The boxing match with Carwin took place in 2016 and saw Ellis inevitably knocked out by the Coloradoan brute. But from the concept’s birth, the Aussie saw the entertainment factor in it all which was more than enough. He never stood a chance – whether it was play fighting or not. And don’t get it twisted, Ellis expected a play fight with the man who he considers a friend. Unfortunately for him, Carwin looked to turn the clock back to 2010 when he was leaving the likes of Frank Mir and Gabriel Gonzaga wide-eyed on the UFC canvas.
Regardless, Ellis had no regrets. Well, in the build-up that is.
In terms of the relationship he had with the combat sports world, it dates further back as in 2009, around the time Carwin happened to be on top, Ellis decided it was time to really test himself. So that meant getting himself ready for the toughest sport he could possibly attempt.
Ellis’ professional MMA debut was a lot like former pro wrestling star Phil “CM Punk” Brooks’ which came a matter of years later. They were both celebrities from another athletic world entering in right out the gate with zero amateur experience. The biggest difference is that Ellis would not jump right into the major leagues and end up coming out embarrassed.
A second-round guillotine choke was what got his hand raised and it wouldn’t be until eight years later where he stepped foot back inside a cage to compete.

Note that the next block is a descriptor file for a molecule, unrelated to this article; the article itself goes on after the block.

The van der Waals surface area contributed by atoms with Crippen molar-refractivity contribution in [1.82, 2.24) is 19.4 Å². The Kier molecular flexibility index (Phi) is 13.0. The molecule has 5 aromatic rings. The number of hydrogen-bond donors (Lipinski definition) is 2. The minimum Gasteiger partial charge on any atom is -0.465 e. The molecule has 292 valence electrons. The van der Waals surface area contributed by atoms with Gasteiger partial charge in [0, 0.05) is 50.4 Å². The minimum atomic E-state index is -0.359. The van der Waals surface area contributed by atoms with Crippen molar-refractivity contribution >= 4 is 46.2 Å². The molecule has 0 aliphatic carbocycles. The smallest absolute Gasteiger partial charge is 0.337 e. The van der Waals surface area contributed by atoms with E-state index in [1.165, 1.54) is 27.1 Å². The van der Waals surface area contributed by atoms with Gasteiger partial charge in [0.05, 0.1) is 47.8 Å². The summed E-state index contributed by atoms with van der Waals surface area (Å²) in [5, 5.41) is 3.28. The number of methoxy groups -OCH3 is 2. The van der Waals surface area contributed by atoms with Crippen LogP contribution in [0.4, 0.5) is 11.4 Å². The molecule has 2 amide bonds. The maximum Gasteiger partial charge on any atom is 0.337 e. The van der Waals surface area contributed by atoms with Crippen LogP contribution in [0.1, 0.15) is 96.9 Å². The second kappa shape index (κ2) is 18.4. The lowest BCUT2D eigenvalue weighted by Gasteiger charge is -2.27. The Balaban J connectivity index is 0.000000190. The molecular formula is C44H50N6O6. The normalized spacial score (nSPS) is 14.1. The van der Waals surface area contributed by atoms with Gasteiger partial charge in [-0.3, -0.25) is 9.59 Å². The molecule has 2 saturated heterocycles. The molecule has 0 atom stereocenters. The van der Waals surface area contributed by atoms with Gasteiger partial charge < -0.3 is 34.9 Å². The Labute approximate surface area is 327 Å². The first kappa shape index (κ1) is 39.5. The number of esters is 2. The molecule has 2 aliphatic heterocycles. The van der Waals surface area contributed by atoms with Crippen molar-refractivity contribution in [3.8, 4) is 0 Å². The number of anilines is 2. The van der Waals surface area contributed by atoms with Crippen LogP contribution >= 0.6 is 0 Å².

“It was a little bit of an accident, the first one,” Ellis reflected, “I was training and I had befriended the pros at Team Quest and so I got a little bit by the bug and a few people were like ‘You should have a fight’ and I was like, ‘I should, huh?’ Looking back on it, I don’t think it was the greatest idea. I did not have that much knowledge of the game. But I just wanted the test. It just sounded so terrifying to me and I was retiring from being a pro skateboarder.
“That seemed like such a challenge that it was to kind of fill the gap of not being the skateboarder guy that I thought I was my whole life. So I mean, I was very fortunate I had Ryan Parsons, [Muhammad] ‘King Mo’ Lawal, and Jason ‘Mayhem’ Miller in my corner. I was the most spoiled person. No amateur fights, just one pro fight like it was … It was, you know, I think I was in shock for pretty much the first round. And then I was able to pull that win out but it was just one of those … It was almost like a Make-A-Wish thing.” he laughed.
Among the titles that Ellis claims to his name is also “author.” His third book released on Dec. 10 and is called Still Awesome: The Trials and Tribulations of an Egotistical Maniac.